If you read a sales contract carefully, and you should if you haven’t, you’ll soon realize it’s pretty serious. Various responsibilities are assigned all parties signing the contract including when the buyers must have their loan fully approved, the seller must provide an existing survey or abstract and who will pay for certain closing costs among a host of other instructions.
The sales price gets the most attention and rightfully so because that number is the single most important part of the contract. If there is no agreement on the price there is no deal. The buyer may make an initial offer while the seller can make a counter or refuse the offer altogether. When the seller makes a counter proposal the buyer can then accept the seller’s suggestion or counter yet again. This back and forth between buyers and sellers can last as long as both can stand it. Yet once they come to an agreement and all parties execute the contract with signatures, the seller expects one more thing from you: an earnest money deposit.
Earnest money can be taken literally. Providing a cash deposit to be held by a third party shows the seller how “earnest” you are in your offer and fully intend to take the sale all the way to the closing table successfully. This money placed is sometimes referred to in contractual language as “consideration” where something of value is promised to someone else in the course of signing an agreement. The buyers show how serious they are by placing an earnest money deposit knowing if they don’t follow through the earnest money is at risk of being lost to the seller.
How much should an earnest money deposit be? It can depend upon local custom but expect to put one to two percent down. Yet the money isn’t all lost for the sole reason you didn’t close on time. The earnest money deposit does more than just financially express your conviction it protects the seller. But you’re protected as well and just because the loan didn’t close or some other milestone was missed doesn’t mean you say “goodbye” to your hard earned cash.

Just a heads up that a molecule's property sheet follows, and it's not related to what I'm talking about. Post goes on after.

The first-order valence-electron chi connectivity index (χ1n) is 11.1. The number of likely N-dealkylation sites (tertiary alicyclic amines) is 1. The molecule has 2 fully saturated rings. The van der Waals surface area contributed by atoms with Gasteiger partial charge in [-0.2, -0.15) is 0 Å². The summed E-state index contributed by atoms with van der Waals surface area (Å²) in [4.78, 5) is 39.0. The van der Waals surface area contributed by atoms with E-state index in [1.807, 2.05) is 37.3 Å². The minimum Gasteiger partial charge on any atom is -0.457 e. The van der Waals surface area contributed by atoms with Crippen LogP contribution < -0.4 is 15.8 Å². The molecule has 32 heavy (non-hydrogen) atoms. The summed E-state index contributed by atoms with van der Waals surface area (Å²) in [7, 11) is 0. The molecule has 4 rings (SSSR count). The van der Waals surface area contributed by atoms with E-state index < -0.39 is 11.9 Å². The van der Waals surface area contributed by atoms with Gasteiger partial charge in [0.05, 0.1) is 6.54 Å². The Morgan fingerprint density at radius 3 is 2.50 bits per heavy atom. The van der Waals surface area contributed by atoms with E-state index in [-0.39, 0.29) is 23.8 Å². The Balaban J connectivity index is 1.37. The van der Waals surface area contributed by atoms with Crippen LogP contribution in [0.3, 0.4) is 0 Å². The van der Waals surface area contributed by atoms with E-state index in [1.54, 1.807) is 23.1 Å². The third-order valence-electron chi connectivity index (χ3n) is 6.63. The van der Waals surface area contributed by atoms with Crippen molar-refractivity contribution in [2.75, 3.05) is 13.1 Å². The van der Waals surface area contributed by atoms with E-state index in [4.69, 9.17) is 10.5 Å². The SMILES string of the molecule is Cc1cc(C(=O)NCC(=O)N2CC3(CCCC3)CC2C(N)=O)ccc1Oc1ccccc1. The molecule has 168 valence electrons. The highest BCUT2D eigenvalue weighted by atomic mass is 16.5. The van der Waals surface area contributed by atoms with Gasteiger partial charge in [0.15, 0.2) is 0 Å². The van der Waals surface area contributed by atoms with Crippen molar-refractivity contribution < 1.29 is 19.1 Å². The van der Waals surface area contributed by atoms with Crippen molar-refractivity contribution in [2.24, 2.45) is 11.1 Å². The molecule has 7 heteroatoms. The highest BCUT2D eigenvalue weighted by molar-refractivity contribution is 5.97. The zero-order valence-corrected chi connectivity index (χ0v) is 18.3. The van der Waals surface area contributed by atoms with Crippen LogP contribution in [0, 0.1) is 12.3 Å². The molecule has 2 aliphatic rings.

Getting It Back
The earnest money deposit is held by a third party, typically the entity that will handle your settlement at the closing table. When you arrive at the closing your earnest money will be credited back to you and applied to your down payment or closing costs. Yet if something goes wrong during the evaluation and approval process and the deal falls out if it’s not your fault the money is typically yours.
The first way to get your money back and cancel the contract is discovering something about the property’s physical condition that wasn’t initially disclosed to you. Once your contract is accepted you should order a property inspection. This inspection report will literally check 200-300 items throughout the property from the basement to the attic and everything in between. You order the inspection and a few days later the report is sent to your inbox.
Upon review, you see that hot water heater doesn’t operate and the basement leaks. You estimate the repairs to cost $15,000 based upon contractor quotes. At this stage you have the right to renegotiate the sales price, ask the seller to make the repairs before closing or walk from the deal entirely. Because the inspection found important issues not originally disclosed, your contract should allow you to cancel and still get an earnest money refund.
Getting your money back can also happen when an appraisal comes in lower than the sales price. Take a sales contract with a $300,000 sales price. Five days later the appraisal is completed and the value is $280,000. Because lenders use the lower of the sales price or appraised value when determining a loan amount, there are few options other than you coming in with the $20,000 difference, renegotiating the sales price to $280,000 or cancel the deal altogether.
The title report can also present an issue should there be issues that need to be resolved before the home can be sold. Is there a gasoline pipeline buried underneath the yard across the property? Are there significant easements which allow certain entities to access your property without your permission? There can be language in a sales contract that allows a buyer to withdraw due to title concerns.
Most sales contracts carry what is known as a Financing Addendum which clearly states at what point the buyers must have a clear loan approval or the earnest money can be at risk. For example, a contract states the closing will take place on the 30th but the buyers must have the loan approved by the 20th, verified by the VA lender. If not, the seller can not only keep the earnest money but cancel the contract and accept another offer. Don’t forget that when a seller accepts a sales contract the seller takes the property off of the market. The seller can accept backup offers but in essence the property is on hold until the deal closes or otherwise cancels. It’s the earnest money deposit that helps keep everyone on the ball, doing what they’re supposed to do when they’re supposed to do it. Click here to learn more about earnest money deposits from Veterans United Home Loans.
Chris Birk is executive editor of Veterans United Home Loans and author of The Book on VA Loans: An Essential Guide to Maximizing Your Home Loan Benefits. Nearly 330,000 people follow his VA Loans community on Facebook. You can also follow him on Google+.